In modern democracies, elections are often a referendum on the incumbent.
With Israel’s economy relatively stable and the country experiencing a general sense of security, it stands to reason that the incumbent has an advantage.
It was therefore not that surprising, from the outset of this brief and yet equally ubiquitous campaign cycle, that almost all of the parties emerged declaring who would and who would not sit with the Prime Minister in a future government.
As the polls have evolved, it has been almost assumed that Prime Minister Netanyahu will form the next coalition. In such an environment, the various political parties have been jockeying to see who can stand out on the right and who will lead the opposition.
Rather than leaking details of differing platforms or new visions to lead the country, leaked recording were circulated to the media about whether a candidate admitted to being willing to sit in a coalition with the Prime Minister.
Methinks the parties doth protest too much.
With passions ignited, the framing throughout has been Bibi or Not Bibi. In this debate, the two camps rally to their logic. There should be little doubt of Prime Minister Netanyahu’s considerable talents, strong leadership and impressive accomplishments in the international arena. This camp argues “if it ain’t broke, don’t fix it.”
Conversely, disregarding the aura of pending indictments, the country needs to enable an orderly transition of leadership to stimulate new ideas. Under this argument, a prime minister who had said he believes in a limit of 2 terms should not be seeking his fourth term. This camp argues that the country is broken and they have put egos aside to fix it.
In politics, there is no room for monolithic absolutes. The failure of the left is that they detract from Bibi’s spectacular accomplishments by painting him in one color. He is not the personification of evil. He has served our country well and works incredibly hard to advance Israel in a multitude of spheres. He deserves our appreciation, respect and gratitude.
However, he should know when it is time to move on. He should have the presence of mind to transition and build a future leadership within the Likud party and encourage those leaders to restore the values of the Likud from the days of Menachem Begin.
But should that really be the framing of this election?
As the election campaign kicks into the final lap, emotions are high. The level of diatribe and poisonous rancor among the candidates has reached a peak that has spilled into society. Ad hominem attacks from both sides are daily and are increasing in their creativity. Glancing among the social media feeds and comments among friends, one can easily see the fault lines straining under the stress.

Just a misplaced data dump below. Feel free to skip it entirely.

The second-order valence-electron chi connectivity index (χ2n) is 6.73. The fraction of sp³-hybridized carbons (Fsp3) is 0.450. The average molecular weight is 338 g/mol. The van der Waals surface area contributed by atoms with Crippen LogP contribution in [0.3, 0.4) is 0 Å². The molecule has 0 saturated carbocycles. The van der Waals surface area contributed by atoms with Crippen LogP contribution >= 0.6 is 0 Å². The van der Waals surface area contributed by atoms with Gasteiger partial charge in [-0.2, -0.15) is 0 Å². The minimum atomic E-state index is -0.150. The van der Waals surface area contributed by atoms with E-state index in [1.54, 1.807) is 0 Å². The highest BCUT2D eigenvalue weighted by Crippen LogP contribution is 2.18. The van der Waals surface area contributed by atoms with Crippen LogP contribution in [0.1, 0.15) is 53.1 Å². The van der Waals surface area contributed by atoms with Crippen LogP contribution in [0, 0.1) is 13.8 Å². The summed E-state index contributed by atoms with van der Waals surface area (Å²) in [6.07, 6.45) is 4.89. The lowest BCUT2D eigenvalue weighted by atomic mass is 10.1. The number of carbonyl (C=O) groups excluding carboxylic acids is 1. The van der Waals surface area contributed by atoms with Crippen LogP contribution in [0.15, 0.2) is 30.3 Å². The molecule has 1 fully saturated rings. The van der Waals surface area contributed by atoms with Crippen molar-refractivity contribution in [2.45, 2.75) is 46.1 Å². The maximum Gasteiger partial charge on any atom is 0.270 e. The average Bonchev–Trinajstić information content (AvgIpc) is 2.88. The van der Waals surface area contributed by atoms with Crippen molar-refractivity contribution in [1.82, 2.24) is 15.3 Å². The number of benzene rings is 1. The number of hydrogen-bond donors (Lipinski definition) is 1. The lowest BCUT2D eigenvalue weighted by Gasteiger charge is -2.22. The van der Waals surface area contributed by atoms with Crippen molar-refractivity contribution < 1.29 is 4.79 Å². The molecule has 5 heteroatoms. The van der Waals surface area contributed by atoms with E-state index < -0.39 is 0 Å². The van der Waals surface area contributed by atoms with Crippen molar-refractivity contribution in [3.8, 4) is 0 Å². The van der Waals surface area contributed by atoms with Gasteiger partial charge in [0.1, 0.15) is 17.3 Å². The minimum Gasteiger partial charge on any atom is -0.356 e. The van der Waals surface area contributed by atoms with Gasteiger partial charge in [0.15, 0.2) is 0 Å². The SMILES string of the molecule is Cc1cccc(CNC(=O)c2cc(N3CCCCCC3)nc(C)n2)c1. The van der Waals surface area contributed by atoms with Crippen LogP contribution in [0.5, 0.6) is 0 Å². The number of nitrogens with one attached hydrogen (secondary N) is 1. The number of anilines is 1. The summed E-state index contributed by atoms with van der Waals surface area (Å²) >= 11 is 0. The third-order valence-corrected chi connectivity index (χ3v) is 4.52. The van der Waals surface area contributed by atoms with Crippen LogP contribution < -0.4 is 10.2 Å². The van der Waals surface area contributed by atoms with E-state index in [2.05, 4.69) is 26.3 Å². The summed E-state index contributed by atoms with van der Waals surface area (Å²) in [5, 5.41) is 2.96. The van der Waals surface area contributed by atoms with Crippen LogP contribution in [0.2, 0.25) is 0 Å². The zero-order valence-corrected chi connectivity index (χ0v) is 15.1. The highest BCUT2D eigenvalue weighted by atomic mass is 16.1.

It is entirely appropriate to acknowledge Bibi’s successes and yet vote for a change in leadership. As it is equally respectable to opt to maintain stability in our system. What is not acceptable is to allow the spirit of the battle to destroy the fabric of decency and mutual respect that we afford one another.
It has become cliché to attack the other side in one breath while proclaiming that at the end of the election, we will all need to sit together. But on April 10th, we all will need to work together to pick up the pieces from our fragile democracy.
But before then, we deserve more from our future leaders. We deserve to hear their vision for the future of our children. We deserve to have them lead with decorum and respect. And we deserve a path forward that reflects the majority’s desire for the advance of peace balanced with security.
Life in Israeli politics is not binary. Although the vote is a singular vote, our parliamentary system with a myriad of coalition partners encourages strategic voting.
This horse trade forces the voter to think about the nature of the coalition and the balance of power.
When we go to the polls today, the question should not be a referendum on Bibi and his achievements. The question should be what kind of state do we want going forward?